Future Islands’ Samuel T. Herring says he’s only just “come to terms” with viral ‘Letterman’ performance

"It did so much for us, I should see that as a positive"

Future Islands frontman Samuel T. Herring has admitted that it has taken him six years to “come to terms” with his performance on The Late Show With David Letterman.

The Baltimore band became a viral hit on the show in 2014 after they played ‘Seasons (Waiting On You)’ for their TV debut, with many commenting on Herring’s dance moves across the stage and how he beat his chest repeatedly.

Months after the band’s live slot, Herring told NME he was stung by the reaction. “It doesn’t matter if it’s a joke as long as it’s not a joke to everybody,” he said at the time.


The singer explained that the spirit of the song “is putting forth this idea that we need to live by our own rules to get what we want out of life. And you know what? There’s kind of a ‘fuck you’ in that too.”

Herring has now spoken about the performance again, telling the Independent: “It’s taken me six years to come to terms with Letterman. People saw us as this overnight success but I didn’t want to be seen that way. We were ready for that moment.”

On his own performance he added: “Lots of people said: ‘This guy dances like nobody’s watching.’ But no. I was dancing like I knew everyone was watching. I was actually holding back. That’s what was going on in my head – don’t go too far.”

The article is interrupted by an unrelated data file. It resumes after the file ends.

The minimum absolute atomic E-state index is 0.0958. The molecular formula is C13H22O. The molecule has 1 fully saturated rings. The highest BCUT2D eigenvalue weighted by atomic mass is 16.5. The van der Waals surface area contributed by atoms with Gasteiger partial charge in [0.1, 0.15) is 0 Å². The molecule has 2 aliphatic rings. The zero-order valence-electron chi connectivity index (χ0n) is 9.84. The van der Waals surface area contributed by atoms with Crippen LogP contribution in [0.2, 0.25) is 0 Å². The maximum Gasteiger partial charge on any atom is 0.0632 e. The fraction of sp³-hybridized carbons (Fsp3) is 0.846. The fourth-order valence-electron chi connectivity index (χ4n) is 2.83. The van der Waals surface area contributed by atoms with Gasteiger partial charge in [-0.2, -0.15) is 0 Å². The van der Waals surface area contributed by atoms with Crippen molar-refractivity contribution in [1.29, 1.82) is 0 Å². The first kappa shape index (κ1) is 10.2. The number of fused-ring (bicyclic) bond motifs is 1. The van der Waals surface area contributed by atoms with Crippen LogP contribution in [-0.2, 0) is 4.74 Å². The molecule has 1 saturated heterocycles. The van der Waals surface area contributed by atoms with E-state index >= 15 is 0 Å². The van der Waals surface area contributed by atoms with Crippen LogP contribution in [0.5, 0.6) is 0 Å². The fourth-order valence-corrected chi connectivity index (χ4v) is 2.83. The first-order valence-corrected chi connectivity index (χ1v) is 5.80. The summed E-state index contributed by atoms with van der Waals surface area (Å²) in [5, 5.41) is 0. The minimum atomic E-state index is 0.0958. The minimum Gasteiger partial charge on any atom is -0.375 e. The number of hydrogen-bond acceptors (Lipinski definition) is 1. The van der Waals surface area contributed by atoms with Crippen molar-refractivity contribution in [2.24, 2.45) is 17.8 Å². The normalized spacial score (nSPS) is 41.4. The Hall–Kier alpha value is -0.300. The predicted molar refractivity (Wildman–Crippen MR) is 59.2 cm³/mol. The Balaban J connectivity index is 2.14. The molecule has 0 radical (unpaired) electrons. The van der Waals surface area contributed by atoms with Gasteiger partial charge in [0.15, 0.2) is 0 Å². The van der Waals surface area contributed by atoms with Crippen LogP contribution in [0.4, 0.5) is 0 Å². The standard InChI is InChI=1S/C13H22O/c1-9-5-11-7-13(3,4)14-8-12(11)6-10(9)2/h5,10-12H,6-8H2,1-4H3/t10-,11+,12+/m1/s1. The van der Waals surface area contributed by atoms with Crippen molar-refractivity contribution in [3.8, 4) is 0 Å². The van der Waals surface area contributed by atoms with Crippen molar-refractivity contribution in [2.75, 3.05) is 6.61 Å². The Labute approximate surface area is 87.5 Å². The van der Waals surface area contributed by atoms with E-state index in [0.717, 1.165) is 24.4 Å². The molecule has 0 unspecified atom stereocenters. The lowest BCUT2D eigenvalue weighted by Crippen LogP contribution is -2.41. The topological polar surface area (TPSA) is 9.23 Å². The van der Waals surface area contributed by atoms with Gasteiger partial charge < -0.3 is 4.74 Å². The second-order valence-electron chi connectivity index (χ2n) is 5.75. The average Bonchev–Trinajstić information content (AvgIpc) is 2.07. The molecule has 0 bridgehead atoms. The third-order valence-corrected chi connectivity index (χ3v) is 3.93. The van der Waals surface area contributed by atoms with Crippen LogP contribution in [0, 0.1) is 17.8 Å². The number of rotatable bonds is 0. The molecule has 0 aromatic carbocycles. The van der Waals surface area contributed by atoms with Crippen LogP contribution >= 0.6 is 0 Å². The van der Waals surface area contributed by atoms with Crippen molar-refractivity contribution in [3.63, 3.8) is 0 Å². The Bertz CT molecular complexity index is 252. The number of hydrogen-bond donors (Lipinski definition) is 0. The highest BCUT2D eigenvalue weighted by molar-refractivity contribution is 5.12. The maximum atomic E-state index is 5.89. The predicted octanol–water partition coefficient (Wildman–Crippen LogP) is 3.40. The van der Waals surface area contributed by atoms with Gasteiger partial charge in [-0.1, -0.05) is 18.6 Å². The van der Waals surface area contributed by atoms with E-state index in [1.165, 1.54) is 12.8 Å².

He continued: “These days, you’re bombarded with what everybody else thinks. It can really affect how you feel about yourself, and it did for years, but now I know that performance meant a great deal to a lot of people. I can’t dispute the fact that it revolutionised our careers. It did so much for us, I should see that as a positive.”

Earlier this week, the band released an animated video for their new single ‘Born In A War’, taken from their sixth album ‘As Long As You Are’ which is out tomorrow.


They are also set to play a special ticketed livestream show from their hometown, with tickets on sale now.

Reviewing the new album, NME awarded it four stars and described it as the band “spinning thrillingly off the tracks on a bruised sixth album that exudes the brilliance of their breakout 2014 song ‘Seasons (Waiting On You)’”.

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